Google Camera simplifies photography

Google is breaking up its Android operating system by removing core apps from the OS and releasing them in the Play Store. Google is doing this to reduce fragmentation by providing updates in Google Play and Google Play Services for OS updates. Users will no longer need to wait for the latest version of Android to get the latest features. The latest app to get to get separated from Android is Google Camera, the default camera app for stock Android.

Google Camera Photo Sphere Softonic San Francisco

The app is available for all devices running Android 4.4 KitKat and higher and the user interface (UI) was greatly improved.

Faster and more responsive

One annoying issue with the old Camera app was that it lagged when focusing. There was an Android update that included updates for the camera, but they it didn’t fix the issue.

Google Camera 2.0

The Google Camera app loads a bit faster on my Nexus 5. The selector for different modes like Camera, Video, Panorama, and Photo Sphere are now a swipe instead of an expanding menu with icons. The simple addition of text makes it easy for new users to know what option they’re selecting.

Google Camera 2.0 vs Google Camera 2.1

Image quality will vary from device to device. I find the Nexus 5 camera to be fine for day-to-day images. It was never meant to be a replacement for a high end point-and-shoot or DSLR camera. The old app opened quick enough for a snapshot, but focusing was an annoyance. The app would re-adjust a lot before it would finally be ready to take one photo. Now it opens and takes a lot less time to focus and snap a photo. You can also use the volume buttons to take a photo instead of  tapping the on-screen button.

A simple, direct interface

The old camera app was quick enough for photos, but camera options were hidden in menus. While the app had the most common options in the first menu level, more options for fine-tuning (like the timer) were a further level down. The new Google Camera app removes this second layer. You can turn on manual exposure in the Advanced tab in Settings, but unfortunately there aren’t any other options.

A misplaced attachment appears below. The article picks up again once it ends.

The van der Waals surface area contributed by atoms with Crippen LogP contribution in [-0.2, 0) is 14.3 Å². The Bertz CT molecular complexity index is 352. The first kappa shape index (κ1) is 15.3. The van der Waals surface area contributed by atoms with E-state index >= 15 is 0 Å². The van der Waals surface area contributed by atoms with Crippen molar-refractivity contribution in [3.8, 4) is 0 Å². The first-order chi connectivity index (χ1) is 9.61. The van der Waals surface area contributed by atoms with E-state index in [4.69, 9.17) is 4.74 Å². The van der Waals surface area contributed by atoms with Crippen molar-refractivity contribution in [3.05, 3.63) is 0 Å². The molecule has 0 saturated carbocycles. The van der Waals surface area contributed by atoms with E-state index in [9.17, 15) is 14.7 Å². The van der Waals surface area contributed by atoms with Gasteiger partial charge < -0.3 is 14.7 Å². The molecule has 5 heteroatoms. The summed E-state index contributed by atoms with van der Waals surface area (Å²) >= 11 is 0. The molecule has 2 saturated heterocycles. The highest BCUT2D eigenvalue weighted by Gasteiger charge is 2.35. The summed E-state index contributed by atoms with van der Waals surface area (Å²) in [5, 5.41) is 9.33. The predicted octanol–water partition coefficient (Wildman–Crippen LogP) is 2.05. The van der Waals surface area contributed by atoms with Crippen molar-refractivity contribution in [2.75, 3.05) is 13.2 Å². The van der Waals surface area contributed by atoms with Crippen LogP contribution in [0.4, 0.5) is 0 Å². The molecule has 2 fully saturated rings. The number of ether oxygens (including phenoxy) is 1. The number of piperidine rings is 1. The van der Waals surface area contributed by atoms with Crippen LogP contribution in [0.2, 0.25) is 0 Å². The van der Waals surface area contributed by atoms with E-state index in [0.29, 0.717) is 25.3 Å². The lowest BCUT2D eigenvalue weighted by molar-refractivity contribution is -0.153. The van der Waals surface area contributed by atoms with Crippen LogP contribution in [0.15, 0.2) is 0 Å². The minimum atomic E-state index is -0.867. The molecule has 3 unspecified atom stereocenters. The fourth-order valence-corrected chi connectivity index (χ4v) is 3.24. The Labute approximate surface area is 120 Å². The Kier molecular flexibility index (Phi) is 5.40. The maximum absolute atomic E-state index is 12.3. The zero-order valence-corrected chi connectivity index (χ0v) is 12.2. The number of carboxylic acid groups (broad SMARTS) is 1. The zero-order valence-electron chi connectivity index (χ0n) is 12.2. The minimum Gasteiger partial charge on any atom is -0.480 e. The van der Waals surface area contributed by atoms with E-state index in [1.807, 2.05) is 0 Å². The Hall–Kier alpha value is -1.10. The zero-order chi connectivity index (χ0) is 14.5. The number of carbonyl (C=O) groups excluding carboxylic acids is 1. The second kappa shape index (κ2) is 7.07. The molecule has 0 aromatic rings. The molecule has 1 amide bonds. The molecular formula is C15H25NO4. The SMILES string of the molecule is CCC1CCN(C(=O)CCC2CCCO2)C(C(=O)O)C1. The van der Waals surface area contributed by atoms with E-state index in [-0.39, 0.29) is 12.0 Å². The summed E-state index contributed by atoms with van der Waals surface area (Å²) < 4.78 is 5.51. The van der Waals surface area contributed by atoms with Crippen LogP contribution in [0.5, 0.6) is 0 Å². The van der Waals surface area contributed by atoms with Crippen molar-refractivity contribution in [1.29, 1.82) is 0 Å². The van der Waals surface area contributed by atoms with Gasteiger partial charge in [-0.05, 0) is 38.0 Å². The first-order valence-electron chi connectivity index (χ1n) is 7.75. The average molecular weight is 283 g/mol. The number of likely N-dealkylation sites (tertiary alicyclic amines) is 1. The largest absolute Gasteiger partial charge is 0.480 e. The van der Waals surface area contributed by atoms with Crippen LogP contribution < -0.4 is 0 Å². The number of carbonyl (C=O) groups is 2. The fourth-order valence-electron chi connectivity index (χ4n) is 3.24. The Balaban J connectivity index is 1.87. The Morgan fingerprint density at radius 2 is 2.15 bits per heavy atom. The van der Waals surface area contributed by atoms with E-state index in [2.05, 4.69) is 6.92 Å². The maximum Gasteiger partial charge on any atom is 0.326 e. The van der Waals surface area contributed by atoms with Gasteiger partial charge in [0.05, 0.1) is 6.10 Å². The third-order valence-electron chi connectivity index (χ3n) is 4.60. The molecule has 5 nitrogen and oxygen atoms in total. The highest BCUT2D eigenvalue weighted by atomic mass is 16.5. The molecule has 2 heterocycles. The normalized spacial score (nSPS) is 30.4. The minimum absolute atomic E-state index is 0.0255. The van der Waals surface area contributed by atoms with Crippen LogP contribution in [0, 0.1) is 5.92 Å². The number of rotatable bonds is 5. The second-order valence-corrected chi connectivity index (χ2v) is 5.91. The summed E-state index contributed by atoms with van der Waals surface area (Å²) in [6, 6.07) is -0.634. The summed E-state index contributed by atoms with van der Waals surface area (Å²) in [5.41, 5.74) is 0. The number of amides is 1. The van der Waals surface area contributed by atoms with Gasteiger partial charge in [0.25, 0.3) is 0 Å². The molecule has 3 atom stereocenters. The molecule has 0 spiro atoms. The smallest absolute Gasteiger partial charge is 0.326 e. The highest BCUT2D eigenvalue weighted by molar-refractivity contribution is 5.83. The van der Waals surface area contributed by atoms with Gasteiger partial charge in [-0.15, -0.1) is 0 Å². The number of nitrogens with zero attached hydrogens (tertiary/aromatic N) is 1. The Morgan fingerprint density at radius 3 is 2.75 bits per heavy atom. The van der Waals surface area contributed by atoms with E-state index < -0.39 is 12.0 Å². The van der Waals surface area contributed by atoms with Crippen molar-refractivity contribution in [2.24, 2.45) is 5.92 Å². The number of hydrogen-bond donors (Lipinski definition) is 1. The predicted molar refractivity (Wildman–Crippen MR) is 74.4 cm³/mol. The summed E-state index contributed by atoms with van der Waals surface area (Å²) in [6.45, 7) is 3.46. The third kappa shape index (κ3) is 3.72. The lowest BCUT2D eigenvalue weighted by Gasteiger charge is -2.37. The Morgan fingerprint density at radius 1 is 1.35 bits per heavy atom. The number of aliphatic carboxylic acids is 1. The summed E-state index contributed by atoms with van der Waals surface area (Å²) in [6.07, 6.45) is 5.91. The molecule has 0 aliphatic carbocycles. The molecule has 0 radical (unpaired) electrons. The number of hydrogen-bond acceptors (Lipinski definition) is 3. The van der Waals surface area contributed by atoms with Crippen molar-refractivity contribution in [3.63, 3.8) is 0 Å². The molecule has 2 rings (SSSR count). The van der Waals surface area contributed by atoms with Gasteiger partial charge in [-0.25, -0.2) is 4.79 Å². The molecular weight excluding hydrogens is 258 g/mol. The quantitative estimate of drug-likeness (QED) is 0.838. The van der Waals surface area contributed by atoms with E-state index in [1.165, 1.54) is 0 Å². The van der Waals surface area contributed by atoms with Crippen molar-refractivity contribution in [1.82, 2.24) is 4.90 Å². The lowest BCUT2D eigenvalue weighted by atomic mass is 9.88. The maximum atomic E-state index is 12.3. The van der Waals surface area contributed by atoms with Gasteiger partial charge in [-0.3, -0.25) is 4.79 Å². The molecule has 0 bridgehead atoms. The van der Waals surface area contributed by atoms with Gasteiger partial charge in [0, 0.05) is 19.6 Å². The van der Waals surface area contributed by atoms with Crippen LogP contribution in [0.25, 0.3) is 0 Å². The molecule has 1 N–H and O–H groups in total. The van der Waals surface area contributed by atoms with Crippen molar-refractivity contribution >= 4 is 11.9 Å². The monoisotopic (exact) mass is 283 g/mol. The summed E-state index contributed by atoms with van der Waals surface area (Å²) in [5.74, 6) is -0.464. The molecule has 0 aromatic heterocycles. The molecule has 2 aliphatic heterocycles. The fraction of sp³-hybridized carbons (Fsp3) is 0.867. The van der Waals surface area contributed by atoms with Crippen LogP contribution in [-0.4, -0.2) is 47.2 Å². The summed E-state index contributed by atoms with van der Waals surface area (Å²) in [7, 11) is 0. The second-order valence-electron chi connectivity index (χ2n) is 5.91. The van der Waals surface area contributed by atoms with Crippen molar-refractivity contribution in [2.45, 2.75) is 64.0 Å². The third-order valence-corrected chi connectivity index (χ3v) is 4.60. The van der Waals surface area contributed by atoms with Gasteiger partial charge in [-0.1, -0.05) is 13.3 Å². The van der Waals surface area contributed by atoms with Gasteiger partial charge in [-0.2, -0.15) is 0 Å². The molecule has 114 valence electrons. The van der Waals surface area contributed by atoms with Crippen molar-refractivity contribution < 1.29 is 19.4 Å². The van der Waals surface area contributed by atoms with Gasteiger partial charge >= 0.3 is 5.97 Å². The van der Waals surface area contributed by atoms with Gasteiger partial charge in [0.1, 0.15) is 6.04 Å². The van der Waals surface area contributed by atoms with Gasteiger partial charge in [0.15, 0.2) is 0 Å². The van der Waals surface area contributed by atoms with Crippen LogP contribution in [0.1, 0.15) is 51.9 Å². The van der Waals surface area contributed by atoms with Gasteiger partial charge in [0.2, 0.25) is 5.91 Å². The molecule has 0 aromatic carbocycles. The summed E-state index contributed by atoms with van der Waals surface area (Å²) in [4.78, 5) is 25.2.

Google Camera 2.0 More Options

Android’s Photos app includes a lot of different options to customize and tweak a photo and with Auto Awesome, a lot of editing is done automatically. But with the new update, Google Camera is a bit sparse by only focusing on the act of taking a photo or recording video. Hopefully Google Camera will include more features like automatic Auto Awesome in a future update.

New to Google Camera

New to Google Camera is a feature called Lens Blur. It’s a mode that’s creates “SLR-like photos with shallow depth of field.” I tried it a few times with varying levels of success, but the main problem is having to slowly pan the device upward. I can’t see anything really different, but that could be because the default quality is set to Low. I’ll have to try it in better condition with on High quality.

Google Camera 2.1 Lens Blur

I did a test with Photo Sphere and Panorama. With the old Camera app, taking these types of photos took a long time to capture and process. The updated app is faster to capture, but processing time still takes a while to finish.

A nice feature I never noticed before is that if you edit a photo in the Gallery app (on the Nexus 5) instead of Photos, you can make a Tiny Planet. This will wrap the photos into circle with Panoramas and into a bizarre fishbowl image with a Photo Sphere.

Google Photo Sphere into Tiny Planet

The fact that Google includes a Gallery app alongside Google+ Photos on the Nexus 5 is strange. That means there are two different ways to control your photos, but app offers different features. It’s possible that the next update for Android may finally remove the Gallery app and make people use Photos.

Back to basics

The fact that Google Camera removed some of the more advanced options in the old version may be alarming to some, but most users probably never used these features. Google+‘s Photos app includes a lot of customization options and Auto Awesome is a decent tool to improve your photos by itself.

Google Camera Panorama San Francisco

Google Camera’s simplification is good for quick photos that will likely be imported to other apps like Instagram or manually add filters in other apps like Photos. Now that Google Camera is standalone app, updates should happen a lot faster than before.

If you have a device running Android 4.4 or higher, you can download the app here.

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